Jan 8th 2016 | Posted in Water by Peter Partheymuller

Staff presents contract recommendations for brackish water studies, 2017 legislative requests

At its first meeting of 2016 on Wednesday, the Texas Water Development Board (TWDB) welcomed Peter Lake for his first meeting as a board member. Lake and the other members of the board, Chairman Bech Bruun and Kathleen Jackson (pictured), heard from TWDB staff regarding a legislative mandate to study brackish water aquifers and the setting of legislative and policy recommendations to include in the Draft 2017 State Water Plan.

texas_waterThe 2015 Texas Legislature directed the TWDB to conduct studies to identify and designate brackish groundwater production zones in four aquifers and to report to the legislature by Dec. 1. Those four are the Carrizo-Wilcox Aquifer, the Gulf Coast Aquifer, the Blaine Aquifer and the Rustler Aquifer. Last October, TWDB staff issued a request for qualifications (RFQ) to identify vendors to perform the study on three of those aquifers (all but the Carrizo-Wilcox), as well as three others (the Trinity, Blossom and Nacatoch aquifers). The studies of the first three are due by Aug. 31, and the others are due a year later.

According to Erika Mancha, the TWDB’s team lead for Innovative Water Technologies, agency staff will conduct studies on the state’s other aquifers (except for the Carrizo-Wilcox, which will be done by the Bureau of Economic Geology at The University of Texas at Austin). The three additional aquifers were included in the RFQ to be studied by private vendors “because of their complexity.”

In response to the RFQ, the TWDB received 14 statements of qualifications from companies wishing to conduct the studies. Staff reviewed those statements and made their recommendations to the board this week.

Jackson asked Mancha about the legislature’s very aggressive deadlines and how the TWDB staff will accomplish what is being asked of them. Mancha enumerated key milestones in the process, which include public meetings requesting feedback from all involved in the process. “Stakeholders are going to be part of the brackish aquifer research process. We will make an attempt to engage the public at all times,” she said.

kathleen_jackson2TWDB has already held its first public meeting, during which staff members explained the agency’s approach to the brackish aquifer research and solicited input from stakeholders “as to what constitutes a significant impact” to the environment in and around the aquifers. A second meeting will be held to take public suggestions for potential production areas, after which staff members will discuss those results with the contractors.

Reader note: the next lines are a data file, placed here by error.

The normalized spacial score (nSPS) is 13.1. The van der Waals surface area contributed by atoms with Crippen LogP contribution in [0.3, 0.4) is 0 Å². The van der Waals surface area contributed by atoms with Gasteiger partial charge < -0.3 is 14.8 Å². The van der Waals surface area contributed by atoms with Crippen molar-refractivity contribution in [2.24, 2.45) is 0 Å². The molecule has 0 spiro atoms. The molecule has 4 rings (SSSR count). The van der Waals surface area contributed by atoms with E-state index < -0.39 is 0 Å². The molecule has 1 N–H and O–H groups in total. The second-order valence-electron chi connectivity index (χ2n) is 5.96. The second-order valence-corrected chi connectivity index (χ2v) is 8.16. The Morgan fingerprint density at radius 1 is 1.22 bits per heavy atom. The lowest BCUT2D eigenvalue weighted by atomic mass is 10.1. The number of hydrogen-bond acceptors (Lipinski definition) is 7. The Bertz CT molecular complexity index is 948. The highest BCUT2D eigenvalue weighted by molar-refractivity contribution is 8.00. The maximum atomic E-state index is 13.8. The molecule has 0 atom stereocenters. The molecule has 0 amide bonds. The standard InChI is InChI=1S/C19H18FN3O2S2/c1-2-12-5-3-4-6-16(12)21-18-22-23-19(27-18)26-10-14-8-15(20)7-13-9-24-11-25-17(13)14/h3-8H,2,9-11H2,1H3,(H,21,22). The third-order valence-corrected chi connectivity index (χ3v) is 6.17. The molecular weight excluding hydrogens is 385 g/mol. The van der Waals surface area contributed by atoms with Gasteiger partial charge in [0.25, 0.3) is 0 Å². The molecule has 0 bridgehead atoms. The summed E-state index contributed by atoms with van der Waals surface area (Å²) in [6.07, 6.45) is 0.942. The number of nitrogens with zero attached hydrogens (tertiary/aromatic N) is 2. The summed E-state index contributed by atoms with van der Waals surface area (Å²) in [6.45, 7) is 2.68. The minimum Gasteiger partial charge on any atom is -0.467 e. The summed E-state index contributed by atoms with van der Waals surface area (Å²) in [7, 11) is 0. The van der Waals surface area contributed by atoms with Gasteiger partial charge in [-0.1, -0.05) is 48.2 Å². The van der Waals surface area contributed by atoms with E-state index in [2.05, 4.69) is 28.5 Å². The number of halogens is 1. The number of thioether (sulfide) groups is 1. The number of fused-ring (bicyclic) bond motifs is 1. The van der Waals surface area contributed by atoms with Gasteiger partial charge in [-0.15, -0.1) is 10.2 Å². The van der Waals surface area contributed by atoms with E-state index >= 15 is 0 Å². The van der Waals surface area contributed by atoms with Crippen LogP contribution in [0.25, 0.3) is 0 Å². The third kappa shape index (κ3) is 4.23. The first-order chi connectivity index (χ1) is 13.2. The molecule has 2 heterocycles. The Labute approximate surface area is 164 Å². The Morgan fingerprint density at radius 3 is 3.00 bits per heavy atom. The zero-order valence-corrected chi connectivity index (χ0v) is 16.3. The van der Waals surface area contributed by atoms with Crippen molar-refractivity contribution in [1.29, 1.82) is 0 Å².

The other key milestones include creating a priorities list for potential brackish water production zones and then, finally, the presentation of the study results to the board.

Jackson concluded by stressing the unique nature of this legislative directive. “We’ve had studies, both in Texas and in other parts of the country, that delineate the aquifers in terms of the salinity levels and the extent of the aquifers, but don’t necessarily address the brackish production zone. This will determine the amount that would be able to be generated by an aquifer over a 40- or 50-year period without having a significant impact on the surrounding aquifers. It’s a very important study for Texas.”

The three board members approved the recommendations unanimously, allowing TWDB staff members to negotiate contracts and the scope of work for the studies.

Later in the meeting, board members heard from Matt Nelson, director of Water Uses, Projections and Planning for the TWDB. He presented three policy recommendations — first proposed in the state’s various Regional Water Plans — to be included in the Draft State Water Plan for 2017.

The first was to designate five stream or river segments as having “unique ecological value.” If the legislature were to do so, then governmental agencies would not be able to allocate funds to construct a reservoir in that segment of stream or river.

The second recommendation was to designate 11 sites as “having unique value for the construction of reservoirs.” This wouldn’t, however, guarantee that a reservoir would be funded, much less built, on these sites. It would, though, prevent state or local agencies from allowing development on the sites that would prevent the construction of a reservoir.

The third recommendation aligned dates for submission of statements of “Desired Future Conditions” (forecasts of water availability) with the Regional Water Plans.

The policy recommendations, though approved by the board, aren’t final. They may well be revised and amended before the Draft State Water Plan is finalized and again before the actual State Water Plan is due Jan. 5, 2017.

Chairman Bruun noted that this is “the beginning and not the end of this process.”

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